AMAR is focusing its development efforts for oral interferon on two human disease indications: influenza and hepatitis C. An overview of each of these diseases is provided below with links to other websites for more information.
Influenza (the flu) is a contagious respiratory illness caused by influenza viruses. It can cause mild to severe illness, and at times can lead to death. Influenza usually starts suddenly and may include the following symptoms: 1) fever (usually high), 2) headache, 3) tiredness (can be extreme), 4) cough, 5) sore throat, 6) runny or stuffy nose, 7) body aches, and 8) digestive problems such as diarrhea, nausea and vomiting. Complications of flu can include bacterial pneumonia, ear infections, sinus infections, dehydration, and worsening of chronic medical conditions, such as congestive heart failure, asthma, or diabetes.
Flu viruses spread mainly from person to person through coughing or sneezing. Sometimes people may become infected by touching something with flu viruses on it and then touching their mouth or nose. Most healthy adults may be able to infect others beginning 1 day before symptoms develop and up to 5 days after becoming sick. That means that a person may be able to pass on the flu to someone else before they know they are sick, as well as while they are sick.
Influenza A viruses are divided into subtypes based on 2 proteins on the surface of the virus: the hemagglutinin (H) and the neuraminidase (N). There are 16 different H subtypes and 9 different N subtypes, all of which have been found among influenza A viruses in wild birds. Migratory waterfowl are the primary natural reservoir for all subtypes of influenza A viruses and are thought to be the source of influenza A viruses in all other animals. Most influenza viruses cause asymptomatic or mild infection in birds; however, the range of symptoms in birds varies greatly depending on the strain of virus. Infection with certain avian influenza A viruses (for example, some strains of H5 and H7 viruses) can cause widespread disease and death among some species of wild and especially domestic birds such as chickens and turkeys.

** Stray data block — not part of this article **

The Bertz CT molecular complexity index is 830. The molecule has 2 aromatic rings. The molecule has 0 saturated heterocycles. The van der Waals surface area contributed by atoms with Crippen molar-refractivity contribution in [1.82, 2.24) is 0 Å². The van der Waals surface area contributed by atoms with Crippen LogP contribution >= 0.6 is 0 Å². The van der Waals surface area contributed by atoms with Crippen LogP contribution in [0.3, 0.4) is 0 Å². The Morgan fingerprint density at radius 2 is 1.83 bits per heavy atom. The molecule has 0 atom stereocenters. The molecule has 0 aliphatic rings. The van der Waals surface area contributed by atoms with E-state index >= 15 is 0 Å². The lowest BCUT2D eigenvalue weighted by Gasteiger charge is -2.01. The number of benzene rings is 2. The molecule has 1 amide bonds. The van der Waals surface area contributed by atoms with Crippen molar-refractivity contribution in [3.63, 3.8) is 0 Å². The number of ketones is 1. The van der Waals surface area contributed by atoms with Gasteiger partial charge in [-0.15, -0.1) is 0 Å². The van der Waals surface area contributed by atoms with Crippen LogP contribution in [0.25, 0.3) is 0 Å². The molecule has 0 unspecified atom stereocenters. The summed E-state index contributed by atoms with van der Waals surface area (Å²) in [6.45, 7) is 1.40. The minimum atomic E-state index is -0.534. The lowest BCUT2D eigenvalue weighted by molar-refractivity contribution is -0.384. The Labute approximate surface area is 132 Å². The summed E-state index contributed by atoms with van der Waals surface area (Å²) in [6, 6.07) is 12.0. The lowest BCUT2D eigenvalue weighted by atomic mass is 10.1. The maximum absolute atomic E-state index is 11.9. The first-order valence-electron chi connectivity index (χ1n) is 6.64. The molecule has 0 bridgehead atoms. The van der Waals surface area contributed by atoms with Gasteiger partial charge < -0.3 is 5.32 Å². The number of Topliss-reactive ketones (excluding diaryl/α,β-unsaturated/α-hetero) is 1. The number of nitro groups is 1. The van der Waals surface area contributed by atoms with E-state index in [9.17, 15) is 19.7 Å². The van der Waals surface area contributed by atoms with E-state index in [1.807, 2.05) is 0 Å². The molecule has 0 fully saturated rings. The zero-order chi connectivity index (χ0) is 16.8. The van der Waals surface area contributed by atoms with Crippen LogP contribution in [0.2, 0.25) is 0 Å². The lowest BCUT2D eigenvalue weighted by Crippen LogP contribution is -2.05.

Pigs can be infected with both human and avian influenza viruses in addition to swine influenza viruses. Infected pigs get symptoms similar to humans, such as cough, fever and runny nose. Because pigs are susceptible to avian, human and swine influenza viruses, they potentially may be infected with influenza viruses of different species (e.g., ducks and humans) at the same time. If this happens, it is possible for the genes of these viruses to mix (reassort) and create a new virus. This happened in March 2009 with the emergence of the swine-origin H1N1 virus that has now caused a worldwide pandemic.
Oral interferon is being tested to see if it can both: (1) reduce the severity of flu symptoms when used as prophylaxis during a typical winter cold/flu season and (2) reduce the duration of fever and symptoms in patients with confirmed influenza infection.
For more information about influenza, please visit the following websites:
Hepatitis C is an infectious disease affecting the liver, caused by the hepatitis C virus (HCV). The infection is often asymptomatic, but once established, chronic infection can progress to scarring of the liver (fibrosis), and advanced scarring (cirrhosis) which is generally apparent after many years. In some cases, those with cirrhosis will go on to develop liver failure or other complications, including liver cancer. Those who develop cirrhosis or liver cancer may require a liver transplant, but the virus universally recurs after transplantation. An estimated 270-300 million people worldwide are infected with hepatitis C. No vaccine against hepatitis C is currently available
The hepatitis C virus (HCV) is spread by blood-to-blood contact. Most people have few, if any, symptoms after the initial infection, yet the virus persists in the liver (chronic infection) in about 85% of those infected. The standard therapy for chronic HCV infection is a combination of high-dose injectable interferon-alpha and oral ribavirin. The effectiveness of this treatment regimen is related to viral load and viral genotype. Up to half of patients with certain genotypes who initially respond to standard treatment by clearing the virus (complete virologic response), will relapse as evidenced by a re-emergence of HCV in their blood. Oral interferon is being tested to see if it can reduce the rate of relapse in such patients. For more information about hepatitis C, please visit the following websites: